Friday, January 12, 2018



I love exploring Tehran’s District 12, the heart and soul of the city in my opinion. It’s not hard for me to get lost in my imagination, dreaming up the conversations that went on behind the doors that now stand deep in pavement unable to be opened, and imaging the faces that gazed out of the now shattered windows. When I wrote about Lalezar Street, I mentioned that my fantasy was to have a “Midnight in Paris” moment with a horse and carriage magically appearing and transporting me back to old Tehran. But when I stepped foot in Oudlajan, I realized it wasn’t necessary. Just strolling through this neighborhood, one of Tehran’s oldest, was itself traveling back in time.


Darolfonoon School, Oudlajan, Tehran, Iran
Entrance of Darolfonoon School


I started my journey into the past in the present, on Naser Khosrow Street where I first passed Darolfonoon School, Iran’s first modern school founded by Amir Kabir, the prime minister of Iran, in 1851. As I continued down this pedestrian path, I came across Saraye Roshan, one of the first commercial centers established around 1932. I had seen pictures of it before, and given the architecture, I could hardly believe it was in Tehran. It seemed like the architect couldn’t decide on a theme and so went with the overall theme of gothic, threw in a mishmash of cherubs to make it seem Roman, and finally ended with the Zoroastrian symbol of the Ahura Mazda. Completely senseless yet beautiful. 

Saraye Roshan, Tehran, Iran, Oudlajan
Saraye Roshan
Saraye Roshan, Tehran, Iran, Oudlajan
Close-up of Saraye Roshan

Turn around and you see the backside of Shamsol Emareh, the Edifice of the Sun, one of the complexes of Golestan Palace. You can hardly believe that at one point in time, this used to be the highest tower in Tehran, offering sweeping views of the city. The clock sitting between the windcatchers was presented to Nasser al-Din Shah by Queen Victoria.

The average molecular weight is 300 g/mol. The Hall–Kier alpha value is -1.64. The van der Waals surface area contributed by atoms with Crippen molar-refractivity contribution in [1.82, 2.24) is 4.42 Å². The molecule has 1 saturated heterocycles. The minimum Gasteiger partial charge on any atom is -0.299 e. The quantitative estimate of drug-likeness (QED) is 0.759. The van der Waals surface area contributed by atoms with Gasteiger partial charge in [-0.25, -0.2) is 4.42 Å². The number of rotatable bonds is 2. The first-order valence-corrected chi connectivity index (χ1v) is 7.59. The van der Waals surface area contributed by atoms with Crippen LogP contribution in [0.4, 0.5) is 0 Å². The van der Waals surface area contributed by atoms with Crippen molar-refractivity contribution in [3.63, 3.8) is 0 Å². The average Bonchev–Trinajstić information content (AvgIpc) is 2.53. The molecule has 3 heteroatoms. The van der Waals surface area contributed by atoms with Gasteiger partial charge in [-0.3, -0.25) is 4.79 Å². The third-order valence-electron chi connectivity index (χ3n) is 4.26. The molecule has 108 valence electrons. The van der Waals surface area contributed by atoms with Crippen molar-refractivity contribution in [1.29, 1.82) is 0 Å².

Shamsol Emareh, Oudlajan, Tehran, Iran
The back of Shamsol Emareh

From here, I turned into the two-tiered Marvi Bazaar whose porticos took me back to my days living in Bologna, Italy. And from here I came out somewhere along the backside of the Grand Bazaar (I always get completely disoriented in that area) but then plowed on towards the old Oudlajan Bazaar. It’s in these arched brick hallways that Timcheh Akbarian, Iran’s first bank, is located. Now a small teahouse, this former bank dates back to the Qajar era in the 18th century.


Marvi Bazaar, Oudlajan, Tehran, Iran
Entrance of Marvi Bazaar
Marvi Bazaar, Oudlajan, Tehran, Iran
Marvi Bazaar

Timcheh Akbarian, First bank of Iran, Oudlajan, Tehran, Iran
Inside Timcheh Akbarian

Now that I was officially within the borders, I came across some amazing sites I never knew existed in Tehran. Snaking my way through the narrow paths of Oudlajan, a once predominantly Jewish quarter, I noticed that down one of the narrowest alleys was a door with the Star of David on it. I had stumbled upon Ezra Yaghoub Synagogue, now seemingly forgotten in the back streets.


Ezra Yagoub, Synagogue, Oudlajan, Tehran, Iran
Entrance of Ezra Yaghoub Synagogue

Ezra Yagoub, Synagogue, Oudlajan, Tehran, Iran
Ezra Yaghoub Interior
Ezra Yagoub, Synagogue, Oudlajan, Tehran, Iran
Ezra Yaghoub Interior
Ezra Yaghoub Synagogue in Oudlajan Tehran Iran
Books inside Ezra Yagoub Synagogue

Fakhr ol Maluk Mansion, once owned by a Qajar minister, has been converted into Noon o Namak Restaurant. Despite their out-of-the-way location, they are apparently always booked.